There’s no denying that we live in a digital world. Some of us check our emails or social media accounts upon getting up in the morning. We upload pictures and videos of where we are, what we are doing, or who we are with. The truth is, however, when it comes to personal information, sharing is not always such a good thing.
The National Privacy Commission has some useful tips in protecting our data online, but there are still things we do off the internet that can potentially compromise our information.
Here are some of the other ways you can protect your personal data, offline and online:
1. A chance to get freebies or discounts is something most of us cannot resist. See those little fishbowls or trays in restaurants asking for your business card so you can get treats? Think twice before dropping in your card. Remember, if it was not hard for you to put your business card in there, then it would be just as easy for someone else to get it.
2. It seems the need for photocopying services will not be going away just yet. Do not leave your documents on the scanner or do not forget to retrieve them if you had someone copy the documents for you. Make sure you destroy any spoiled copies where your information is visible. Some photocopying service providers may not allow you to do that, so block those pieces of information with a pen or marker instead. It may seem like such a hassle, but it is for your own security.
3. Sometimes you are asked for a copy of your debit or credit card. Do not copy the back of your card because the security code is printed there. Online payment gateways require this security code so if anyone gets hold of yours without your knowledge, you may end up paying for things you never bought. If you are being asked for a copy of both the front and back of your card, tell the requesting party that you will need to cover the security code.
4. Great service? Awful product? If your hand is itching to write on that feedback form, do not be so liberal with your personal information. You do not need to fill out all the fields, just what is necessary to get your message across. They do not need to know your home address nor your home number.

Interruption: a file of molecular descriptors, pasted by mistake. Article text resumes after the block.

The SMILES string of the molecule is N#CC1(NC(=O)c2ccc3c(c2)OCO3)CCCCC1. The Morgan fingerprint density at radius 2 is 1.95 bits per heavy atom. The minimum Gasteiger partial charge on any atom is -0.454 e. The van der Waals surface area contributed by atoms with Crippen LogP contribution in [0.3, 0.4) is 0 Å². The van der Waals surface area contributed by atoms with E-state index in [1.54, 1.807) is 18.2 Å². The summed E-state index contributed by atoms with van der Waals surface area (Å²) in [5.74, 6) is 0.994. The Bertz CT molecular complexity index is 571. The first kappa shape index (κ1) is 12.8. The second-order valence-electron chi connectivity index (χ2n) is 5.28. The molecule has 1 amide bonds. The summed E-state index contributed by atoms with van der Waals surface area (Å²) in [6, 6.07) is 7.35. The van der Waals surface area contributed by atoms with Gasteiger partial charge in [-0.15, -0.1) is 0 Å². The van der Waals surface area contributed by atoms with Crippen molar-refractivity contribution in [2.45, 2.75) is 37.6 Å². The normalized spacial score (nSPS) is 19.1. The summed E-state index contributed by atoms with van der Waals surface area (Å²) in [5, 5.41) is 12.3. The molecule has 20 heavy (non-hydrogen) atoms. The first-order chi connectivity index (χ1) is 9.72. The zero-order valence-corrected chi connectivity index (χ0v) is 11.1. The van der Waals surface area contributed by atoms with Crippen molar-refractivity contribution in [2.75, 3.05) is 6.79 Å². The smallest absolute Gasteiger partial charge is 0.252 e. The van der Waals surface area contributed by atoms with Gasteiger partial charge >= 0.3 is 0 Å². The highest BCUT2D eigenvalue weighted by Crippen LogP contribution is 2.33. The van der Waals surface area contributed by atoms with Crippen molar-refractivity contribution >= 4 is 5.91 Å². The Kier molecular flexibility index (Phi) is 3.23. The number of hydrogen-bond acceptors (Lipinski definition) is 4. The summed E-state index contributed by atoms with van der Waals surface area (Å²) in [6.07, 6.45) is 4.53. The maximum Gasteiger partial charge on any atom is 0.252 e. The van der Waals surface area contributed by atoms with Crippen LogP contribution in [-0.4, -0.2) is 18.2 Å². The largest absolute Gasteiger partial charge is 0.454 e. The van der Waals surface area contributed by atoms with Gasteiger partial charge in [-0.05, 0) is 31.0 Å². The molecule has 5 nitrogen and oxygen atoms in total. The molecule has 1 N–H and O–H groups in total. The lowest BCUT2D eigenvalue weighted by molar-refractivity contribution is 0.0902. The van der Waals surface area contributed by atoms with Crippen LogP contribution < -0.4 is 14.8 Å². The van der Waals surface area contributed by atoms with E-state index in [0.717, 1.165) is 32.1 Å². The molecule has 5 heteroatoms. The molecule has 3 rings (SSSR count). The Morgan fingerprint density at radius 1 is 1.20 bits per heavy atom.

5. More and more shops are offering rewards programs for its customers and if they are your go-to stores, chances are you will be asked to fill out application forms ASAP. Just make sure you only put in the information required. Read the fine print. Do you want them to send you emails or text alerts? Do you want to be automatically enrolled in some third party services? Make sure you understand what you are signing up for.
6. Not everyone has a printer at home. Others need to avail of printing services. Do not allow the service provider to download your files. Do not agree to email the file to them for printing. If you are using a flash drive to have documents printed, scan it on a secure computer after it was plugged into a public terminal to ensure no malicious software infected the drive. Check your computer settings to see that it is not set to autoplay any drive plugged into it.
7. If you need to use a public computer, in the library or in a computer rental shop, for example, and you need to either save, send via email, or print your document, always check the location it was saved in. Delete the file if it was stored in the public computer and empty the recycle bin after deletion. Additionally, erase your browsing data, making sure to include passwords and autofill forms among the options to delete. It is important to note that you should never save passwords on any computer.
8. In the same manner, do not write down passwords, PIN codes, or anything that will allow access to your personal data, accounts, records, and communication. If you feel you might forget your access codes and want to write them down, keep them in a secure location, under lock and key, and away from prying eyes. If you really need to share these codes with someone else because you are unable to access your accounts (e.g., when you’re sick), change your codes the first chance you get.
9. Read privacy notices and policies of establishments and offices that you are giving your personal information to. Know what they are and are not allowed to do with your data. This way, it will be easier for you to lodge a complaint if you find your information was misused and handled improperly.
10. Ask your friends and relatives not to give away your personal information without your consent. With the Data Privacy Act of 2012, offices that hold your information usually have protocols in place when someone other than yourself is requesting your personal data. But things are a bit more relaxed when it comes to friends and family, so do tell them that you are not comfortable having any of your personal information being passed on to others without your permission.
The bottom line is, be careful. Know how to secure your data. Before you can expect anyone else, even the law, to protect you and your information, you need to secure it yourself. Neglecting to do so may be construed as consent.
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